The term “Hong Kong cinema” refers both to an industry and to a phenomenon. In its most concrete sense it denotes the cinematic productions based in the former colony and now Special Administrative Region of Hong Kong. But in a larger sense it also refers to a stylistic and cultural movement, and the influence of that movement regionally and globally. As a cultural influence Hong Kong cinema has experienced several different stages.
Hong Kong first became internationally known for its kung fu movies, which displaced the sword-fighting wuxia genre once widely popular in Chinese communities of the 1970s (Teo 1997, 103). In the previous decades the Hong Kong industry had been dominated by large Mandarin-language studios such as Shaw Brothers and Motion Pictures and General Investment Film Company (a.k.a. Cathay). These companies moved to Hong Kong from Shanghai after the postwar communist victory and produced films reflecting the commercial modernization associated with the 1960s.
The 1970s, however, saw the decline of the major Mandarin studios. Former Shaw Brothers executive Raymond Chow started Golden Harvest, the studio that signed Bruce Lee. Lee developed his own Cantonese version of martial arts films, with himself as kung fu star, in The Big Boss (1971), Fist of Fury (1972), and Way of the Dragon (1973), gradually superseding the popularity of the Mandarin-speaking films produced by the Shanghai directors in Hong Kong.
The brutal fighting scenes and anti-racist and anti-western nationalist themes highlighted in Lee’s movies not only appealed to Chinese communities but, paradoxically, won great popularity in western markets, particularly the US, and led to the co-production of Enter the Dragon (1973) by Hollywood-based producers and Lee’s Hong Kong production team. Lee became an icon as an Oriental hero, and the Hong Kong action choreography was not only well received by international audiences but came to influence the staging of fight scenes in Hollywood films as well. Lee’s premature death led to a temporary decline of western interest in martial arts films, but during the late 1970s, Cantonese cinema continued to have local appeal with the kung fu comedy films of Jackie Chan and Sammo Hung, and the comedies of Michael Hui, which satirized the growing urbanized Hong Kong society. The martial arts movies of Chan and Hung further popularized a kung fu “acrobatic” style that translated into big box office in North America and led to a Hong Kong-American international “action style,” represented by such films as Kiss of the Dragon with Jet Li (2001) and Rush Hour 3 (2007) with Jackie Chan.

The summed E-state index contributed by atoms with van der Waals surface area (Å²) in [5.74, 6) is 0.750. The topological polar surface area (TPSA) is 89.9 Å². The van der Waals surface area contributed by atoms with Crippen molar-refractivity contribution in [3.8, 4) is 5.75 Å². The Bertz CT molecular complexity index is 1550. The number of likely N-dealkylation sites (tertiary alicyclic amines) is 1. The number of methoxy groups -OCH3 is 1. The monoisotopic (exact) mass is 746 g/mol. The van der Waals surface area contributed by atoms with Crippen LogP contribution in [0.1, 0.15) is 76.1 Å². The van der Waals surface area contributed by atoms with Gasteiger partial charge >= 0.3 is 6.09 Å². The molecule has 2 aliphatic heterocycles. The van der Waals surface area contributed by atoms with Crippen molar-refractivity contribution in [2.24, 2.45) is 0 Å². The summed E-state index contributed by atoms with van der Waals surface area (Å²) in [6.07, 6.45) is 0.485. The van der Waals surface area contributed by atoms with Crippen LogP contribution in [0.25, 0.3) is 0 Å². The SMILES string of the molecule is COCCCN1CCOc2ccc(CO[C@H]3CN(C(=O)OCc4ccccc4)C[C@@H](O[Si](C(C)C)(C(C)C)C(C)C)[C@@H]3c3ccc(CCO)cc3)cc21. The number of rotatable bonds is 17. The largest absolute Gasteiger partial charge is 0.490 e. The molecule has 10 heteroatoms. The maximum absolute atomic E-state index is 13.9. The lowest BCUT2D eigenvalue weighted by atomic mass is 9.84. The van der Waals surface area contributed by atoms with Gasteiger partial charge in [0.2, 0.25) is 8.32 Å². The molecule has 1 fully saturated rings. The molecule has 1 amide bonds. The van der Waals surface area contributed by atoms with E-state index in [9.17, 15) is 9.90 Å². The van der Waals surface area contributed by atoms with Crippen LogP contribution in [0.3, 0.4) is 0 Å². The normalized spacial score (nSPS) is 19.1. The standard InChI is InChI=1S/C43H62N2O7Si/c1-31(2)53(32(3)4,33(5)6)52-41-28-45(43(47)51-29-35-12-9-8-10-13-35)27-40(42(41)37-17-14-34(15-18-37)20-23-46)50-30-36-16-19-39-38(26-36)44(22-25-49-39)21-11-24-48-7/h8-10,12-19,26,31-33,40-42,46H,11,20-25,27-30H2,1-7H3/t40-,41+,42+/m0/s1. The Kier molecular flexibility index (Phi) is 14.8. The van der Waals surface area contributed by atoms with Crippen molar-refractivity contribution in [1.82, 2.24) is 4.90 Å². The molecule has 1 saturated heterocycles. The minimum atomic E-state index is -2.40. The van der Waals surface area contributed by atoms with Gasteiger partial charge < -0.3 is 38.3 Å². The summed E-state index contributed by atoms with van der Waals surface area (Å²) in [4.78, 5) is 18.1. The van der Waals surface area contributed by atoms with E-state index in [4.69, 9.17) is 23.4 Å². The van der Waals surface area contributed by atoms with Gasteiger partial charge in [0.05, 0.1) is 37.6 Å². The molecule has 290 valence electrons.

What should be emphasized is that the development of Hong Kong cinema is closely tied to the socio-economic and political changes of Hong Kong. Thus, though Hong Kong kung fu movies exercised global appeal, after the mid-1970s they no longer satisfied the first generation of local-born Chinese in Hong Kong, who were experiencing major socioeconomic and political changes. Alongside the popular kung fu movies in the 1970s to mid-1980s were movies of the New Wave, including Private Eyes (1976) by Michael Hui, which exposed the hardships of the Hong Kong lower classes, Jumping Ash (1976) by Leong Po-Chih and Josephine Siao, which explored drug trafficking and police corruption, and Boat People (1984) by Ann Hui, which depicted the tragedies of Vietnamese boat people seeking refuge in Hong Kong waters.